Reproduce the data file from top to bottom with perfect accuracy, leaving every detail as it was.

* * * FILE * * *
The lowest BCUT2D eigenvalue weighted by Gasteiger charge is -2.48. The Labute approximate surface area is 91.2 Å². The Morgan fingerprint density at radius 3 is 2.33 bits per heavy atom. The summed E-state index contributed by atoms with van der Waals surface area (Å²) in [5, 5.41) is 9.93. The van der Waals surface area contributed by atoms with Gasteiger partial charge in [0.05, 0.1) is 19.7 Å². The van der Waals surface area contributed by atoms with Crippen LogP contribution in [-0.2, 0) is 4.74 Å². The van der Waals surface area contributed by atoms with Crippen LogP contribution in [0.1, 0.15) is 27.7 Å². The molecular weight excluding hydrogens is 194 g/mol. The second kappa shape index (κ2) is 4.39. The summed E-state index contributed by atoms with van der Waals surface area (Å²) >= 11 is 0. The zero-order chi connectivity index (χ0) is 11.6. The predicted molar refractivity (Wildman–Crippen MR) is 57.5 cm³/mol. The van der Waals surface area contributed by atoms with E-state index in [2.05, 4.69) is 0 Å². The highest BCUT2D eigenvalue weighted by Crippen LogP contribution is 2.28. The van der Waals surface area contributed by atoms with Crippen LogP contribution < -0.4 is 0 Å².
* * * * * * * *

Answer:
The lowest BCUT2D eigenvalue weighted by Gasteiger charge is -2.48. The Labute approximate surface area is 91.2 Å². The Morgan fingerprint density at radius 3 is 2.33 bits per heavy atom. The summed E-state index contributed by atoms with van der Waals surface area (Å²) in [5, 5.41) is 9.93. The van der Waals surface area contributed by atoms with Gasteiger partial charge in [0.05, 0.1) is 19.7 Å². The van der Waals surface area contributed by atoms with Crippen LogP contribution in [-0.2, 0) is 4.74 Å². The van der Waals surface area contributed by atoms with Crippen LogP contribution in [0.1, 0.15) is 27.7 Å². The molecular weight excluding hydrogens is 194 g/mol. The second kappa shape index (κ2) is 4.39. The summed E-state index contributed by atoms with van der Waals surface area (Å²) >= 11 is 0. The zero-order chi connectivity index (χ0) is 11.6. The predicted molar refractivity (Wildman–Crippen MR) is 57.5 cm³/mol. The van der Waals surface area contributed by atoms with E-state index in [2.05, 4.69) is 0 Å². The highest BCUT2D eigenvalue weighted by Crippen LogP contribution is 2.28. The van der Waals surface area contributed by atoms with Crippen LogP contribution < -0.4 is 0 Å².